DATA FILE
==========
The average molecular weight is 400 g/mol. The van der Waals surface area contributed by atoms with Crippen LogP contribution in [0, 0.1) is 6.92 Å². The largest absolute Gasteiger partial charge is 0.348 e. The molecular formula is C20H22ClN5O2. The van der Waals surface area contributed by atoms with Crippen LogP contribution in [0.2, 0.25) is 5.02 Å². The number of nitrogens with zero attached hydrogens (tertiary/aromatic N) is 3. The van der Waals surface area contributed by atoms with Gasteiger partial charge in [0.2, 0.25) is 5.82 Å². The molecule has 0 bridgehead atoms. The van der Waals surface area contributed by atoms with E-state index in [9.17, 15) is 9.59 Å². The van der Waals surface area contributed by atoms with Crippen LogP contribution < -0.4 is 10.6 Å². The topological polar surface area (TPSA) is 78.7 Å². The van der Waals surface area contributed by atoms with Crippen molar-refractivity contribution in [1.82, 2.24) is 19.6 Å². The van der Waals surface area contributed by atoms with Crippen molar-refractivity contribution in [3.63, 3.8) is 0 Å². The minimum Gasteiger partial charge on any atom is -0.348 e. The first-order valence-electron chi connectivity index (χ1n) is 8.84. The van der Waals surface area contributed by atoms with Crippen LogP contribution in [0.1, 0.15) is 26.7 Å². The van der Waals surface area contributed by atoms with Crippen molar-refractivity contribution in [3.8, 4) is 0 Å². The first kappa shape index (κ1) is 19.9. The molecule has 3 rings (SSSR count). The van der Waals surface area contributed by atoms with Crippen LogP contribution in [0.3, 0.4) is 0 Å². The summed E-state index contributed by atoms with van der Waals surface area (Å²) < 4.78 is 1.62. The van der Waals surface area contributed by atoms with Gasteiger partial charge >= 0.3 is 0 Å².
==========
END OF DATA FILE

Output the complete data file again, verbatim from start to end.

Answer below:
The average molecular weight is 400 g/mol. The van der Waals surface area contributed by atoms with Crippen LogP contribution in [0, 0.1) is 6.92 Å². The largest absolute Gasteiger partial charge is 0.348 e. The molecular formula is C20H22ClN5O2. The van der Waals surface area contributed by atoms with Crippen LogP contribution in [0.2, 0.25) is 5.02 Å². The number of nitrogens with zero attached hydrogens (tertiary/aromatic N) is 3. The van der Waals surface area contributed by atoms with Gasteiger partial charge in [0.2, 0.25) is 5.82 Å². The molecule has 0 bridgehead atoms. The van der Waals surface area contributed by atoms with E-state index in [9.17, 15) is 9.59 Å². The van der Waals surface area contributed by atoms with Crippen LogP contribution < -0.4 is 10.6 Å². The topological polar surface area (TPSA) is 78.7 Å². The van der Waals surface area contributed by atoms with Crippen molar-refractivity contribution in [1.82, 2.24) is 19.6 Å². The van der Waals surface area contributed by atoms with Crippen molar-refractivity contribution in [3.63, 3.8) is 0 Å². The minimum Gasteiger partial charge on any atom is -0.348 e. The first-order valence-electron chi connectivity index (χ1n) is 8.84. The van der Waals surface area contributed by atoms with Crippen LogP contribution in [0.1, 0.15) is 26.7 Å². The van der Waals surface area contributed by atoms with Crippen molar-refractivity contribution in [3.8, 4) is 0 Å². The first kappa shape index (κ1) is 19.9. The molecule has 3 rings (SSSR count). The van der Waals surface area contributed by atoms with Crippen LogP contribution in [0.3, 0.4) is 0 Å². The summed E-state index contributed by atoms with van der Waals surface area (Å²) < 4.78 is 1.62. The van der Waals surface area contributed by atoms with Gasteiger partial charge >= 0.3 is 0 Å².